Grit & Resilience - Coping With Matric Results


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Matric is a major rite of passage for South African children. Thirteen wide-ranging and diverse years of school are suddenly distilled into one, all-important National Senior Certificate. Pass/Fail. With or without university exemption.

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Getting Matric results is a sudden contraction and a drastic reduction of everything school has been to you that can feel quite brutal, especially when you don’t get the results you hoped for. 

Parents, teachers and learners commonly regard Matric as the high-stakes ticket to one’s future. Get a good Matric, and you’ll go far.  But if your Matric turns out to be a misstep, then you face untold struggles.

You have been warned about the severe lack of opportunities. You have a strong sense that you will stare failure in the face, perhaps for your lifetime. 

It’s no wonder that every year, waiting for Matric results takes such a heavy toll on teen and family mental well-being.

According to Counselling Psychologist, Dr Lauren Martin, who is also the Deputy Dean at SACAP (the South African College of Applied Psychology) waiting for Matric results and processing them when they are published in January is a rich opportunity for parents to model and support the development of grit and resilience.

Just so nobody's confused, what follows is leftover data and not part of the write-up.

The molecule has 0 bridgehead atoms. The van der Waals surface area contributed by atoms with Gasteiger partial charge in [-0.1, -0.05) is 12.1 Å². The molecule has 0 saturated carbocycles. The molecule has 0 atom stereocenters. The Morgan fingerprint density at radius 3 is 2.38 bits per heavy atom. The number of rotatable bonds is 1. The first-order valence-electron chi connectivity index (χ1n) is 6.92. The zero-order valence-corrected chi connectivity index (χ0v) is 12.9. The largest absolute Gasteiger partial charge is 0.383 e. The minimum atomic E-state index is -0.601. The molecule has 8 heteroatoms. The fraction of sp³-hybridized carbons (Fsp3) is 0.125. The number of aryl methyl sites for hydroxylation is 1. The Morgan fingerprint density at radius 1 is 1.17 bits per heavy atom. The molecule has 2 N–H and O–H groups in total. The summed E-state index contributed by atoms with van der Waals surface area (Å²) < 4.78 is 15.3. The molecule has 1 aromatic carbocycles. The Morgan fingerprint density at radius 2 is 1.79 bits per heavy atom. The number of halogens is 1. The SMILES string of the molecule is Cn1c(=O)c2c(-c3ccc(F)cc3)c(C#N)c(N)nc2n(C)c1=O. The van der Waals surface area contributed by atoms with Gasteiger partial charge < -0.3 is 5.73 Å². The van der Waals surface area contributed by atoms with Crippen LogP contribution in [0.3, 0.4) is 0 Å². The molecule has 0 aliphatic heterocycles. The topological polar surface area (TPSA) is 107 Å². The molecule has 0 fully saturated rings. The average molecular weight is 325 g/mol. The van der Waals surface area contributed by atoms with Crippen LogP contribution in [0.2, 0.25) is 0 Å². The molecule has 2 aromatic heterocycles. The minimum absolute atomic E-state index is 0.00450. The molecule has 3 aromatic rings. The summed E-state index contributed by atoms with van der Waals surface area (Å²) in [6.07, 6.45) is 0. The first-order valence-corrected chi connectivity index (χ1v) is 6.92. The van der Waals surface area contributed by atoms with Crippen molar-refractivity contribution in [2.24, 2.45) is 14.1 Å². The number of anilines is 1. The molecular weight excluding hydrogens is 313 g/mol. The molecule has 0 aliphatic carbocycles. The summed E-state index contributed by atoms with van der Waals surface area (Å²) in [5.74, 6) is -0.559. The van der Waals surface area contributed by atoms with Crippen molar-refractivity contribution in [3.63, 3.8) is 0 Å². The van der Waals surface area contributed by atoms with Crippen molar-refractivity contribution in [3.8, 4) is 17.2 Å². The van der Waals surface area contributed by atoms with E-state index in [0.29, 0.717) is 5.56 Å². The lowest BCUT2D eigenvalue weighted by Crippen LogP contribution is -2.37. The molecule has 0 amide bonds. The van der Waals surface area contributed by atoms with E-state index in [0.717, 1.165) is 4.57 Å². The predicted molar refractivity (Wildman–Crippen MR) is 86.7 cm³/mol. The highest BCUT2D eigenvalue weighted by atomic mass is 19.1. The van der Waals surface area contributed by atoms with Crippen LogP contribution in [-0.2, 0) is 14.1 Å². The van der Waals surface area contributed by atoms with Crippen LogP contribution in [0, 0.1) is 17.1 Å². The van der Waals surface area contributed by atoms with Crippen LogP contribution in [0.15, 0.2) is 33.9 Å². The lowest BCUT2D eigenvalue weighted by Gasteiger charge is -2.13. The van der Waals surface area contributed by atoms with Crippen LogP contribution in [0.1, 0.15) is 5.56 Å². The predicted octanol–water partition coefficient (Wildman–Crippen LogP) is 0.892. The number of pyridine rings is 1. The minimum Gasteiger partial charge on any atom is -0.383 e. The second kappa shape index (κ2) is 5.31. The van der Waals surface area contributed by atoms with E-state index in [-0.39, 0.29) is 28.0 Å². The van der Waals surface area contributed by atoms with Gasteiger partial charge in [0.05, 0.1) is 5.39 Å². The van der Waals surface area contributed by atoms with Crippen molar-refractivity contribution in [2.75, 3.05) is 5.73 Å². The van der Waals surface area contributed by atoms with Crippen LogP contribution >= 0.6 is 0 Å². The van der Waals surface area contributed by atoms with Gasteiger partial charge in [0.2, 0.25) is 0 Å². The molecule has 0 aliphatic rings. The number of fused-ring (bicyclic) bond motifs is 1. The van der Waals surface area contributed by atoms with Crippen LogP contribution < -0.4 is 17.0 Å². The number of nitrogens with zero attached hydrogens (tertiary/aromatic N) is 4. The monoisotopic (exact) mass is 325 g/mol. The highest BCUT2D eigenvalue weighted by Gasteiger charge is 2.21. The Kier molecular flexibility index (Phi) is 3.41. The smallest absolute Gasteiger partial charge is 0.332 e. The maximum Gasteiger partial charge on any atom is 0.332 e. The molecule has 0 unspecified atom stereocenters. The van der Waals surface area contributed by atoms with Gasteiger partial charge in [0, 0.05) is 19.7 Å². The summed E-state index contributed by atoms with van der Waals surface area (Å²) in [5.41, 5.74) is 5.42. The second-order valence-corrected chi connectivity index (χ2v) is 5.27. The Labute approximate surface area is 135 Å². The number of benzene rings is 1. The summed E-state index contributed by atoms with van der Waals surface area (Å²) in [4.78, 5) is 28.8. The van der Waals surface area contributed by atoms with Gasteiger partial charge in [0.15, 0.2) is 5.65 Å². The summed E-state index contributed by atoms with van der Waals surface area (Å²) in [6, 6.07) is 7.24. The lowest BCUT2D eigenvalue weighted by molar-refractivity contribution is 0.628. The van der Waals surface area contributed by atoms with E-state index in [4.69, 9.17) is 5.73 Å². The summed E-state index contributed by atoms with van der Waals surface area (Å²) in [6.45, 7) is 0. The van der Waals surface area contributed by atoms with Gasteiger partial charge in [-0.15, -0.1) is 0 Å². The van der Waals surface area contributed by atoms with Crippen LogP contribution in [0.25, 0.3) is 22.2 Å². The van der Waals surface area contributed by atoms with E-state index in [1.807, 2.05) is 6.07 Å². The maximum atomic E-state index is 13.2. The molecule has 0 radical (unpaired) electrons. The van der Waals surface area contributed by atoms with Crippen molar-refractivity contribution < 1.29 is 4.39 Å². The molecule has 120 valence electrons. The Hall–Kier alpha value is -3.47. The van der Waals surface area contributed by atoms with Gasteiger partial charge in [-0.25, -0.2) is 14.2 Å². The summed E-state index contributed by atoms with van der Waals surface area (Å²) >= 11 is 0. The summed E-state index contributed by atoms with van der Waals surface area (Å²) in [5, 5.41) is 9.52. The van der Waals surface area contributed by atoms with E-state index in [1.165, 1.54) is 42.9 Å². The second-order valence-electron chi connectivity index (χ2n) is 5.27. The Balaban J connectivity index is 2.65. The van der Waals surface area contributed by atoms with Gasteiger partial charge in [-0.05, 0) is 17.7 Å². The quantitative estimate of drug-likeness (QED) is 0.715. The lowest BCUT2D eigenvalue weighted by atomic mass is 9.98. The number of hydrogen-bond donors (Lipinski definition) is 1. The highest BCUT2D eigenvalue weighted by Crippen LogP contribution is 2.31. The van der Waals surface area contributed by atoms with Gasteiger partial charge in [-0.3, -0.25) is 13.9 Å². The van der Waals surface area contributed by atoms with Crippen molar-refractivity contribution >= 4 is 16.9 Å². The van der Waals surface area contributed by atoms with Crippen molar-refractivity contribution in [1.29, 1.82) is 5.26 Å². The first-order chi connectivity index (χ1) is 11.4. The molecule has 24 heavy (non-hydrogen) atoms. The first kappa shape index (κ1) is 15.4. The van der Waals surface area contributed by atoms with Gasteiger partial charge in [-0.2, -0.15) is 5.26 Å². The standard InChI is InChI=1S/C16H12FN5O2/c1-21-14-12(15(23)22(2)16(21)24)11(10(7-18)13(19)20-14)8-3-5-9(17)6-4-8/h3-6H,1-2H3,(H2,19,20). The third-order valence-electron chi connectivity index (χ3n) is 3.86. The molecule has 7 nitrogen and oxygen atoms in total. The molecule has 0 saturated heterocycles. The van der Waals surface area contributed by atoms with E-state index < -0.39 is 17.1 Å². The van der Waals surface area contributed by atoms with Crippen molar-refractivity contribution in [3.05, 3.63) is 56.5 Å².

She says, “Parents may need to do some reflection on their assumptions and attitudes to effectively support their teen over this time. If you have heavily invested in the idea that the Matric certificate shapes everything going forward, then you might be adding stress. 

The exams are done, and what we need to be focused on is moving forward. It’s important to know that there is not one person whose entire future was defined by their Matric marks. It’s true that Matric results may shape the opportunities you can access. 

You will need a Matric with a Bachelor’s pass for university studies, and you may need a minimum percentage in certain subjects to find a place on certain educational programs. Falling short in these requirements can feel devastating, and therefore it’s important to shift the focus to looking more broadly at choices and considering other pathways. 

This flexibility is so important because we want to avoid the rigidity in thinking and fear of shame or punishment that can lead to our teens leaning towards drastic measures in the face of disappointing Matric results.”

It can help for parents to be aware of the alternative pathways. For instance, it is possible for learners who failed a maximum of two Matric subjects to apply to sit for supplementary exams. 

There is also a matric upgrade process for learners who passed subjects but didn’t get the marks they needed.  Accredited Higher Certificate education programs are an effective route for learners who did not achieve a Bachelor’s pass. 

These are typically one-year courses that can improve a student’s readiness for tertiary education, make up for a matric without a Bachelor’s pass and enhance critical skills for success not only in their upcoming studies but in their future work lives.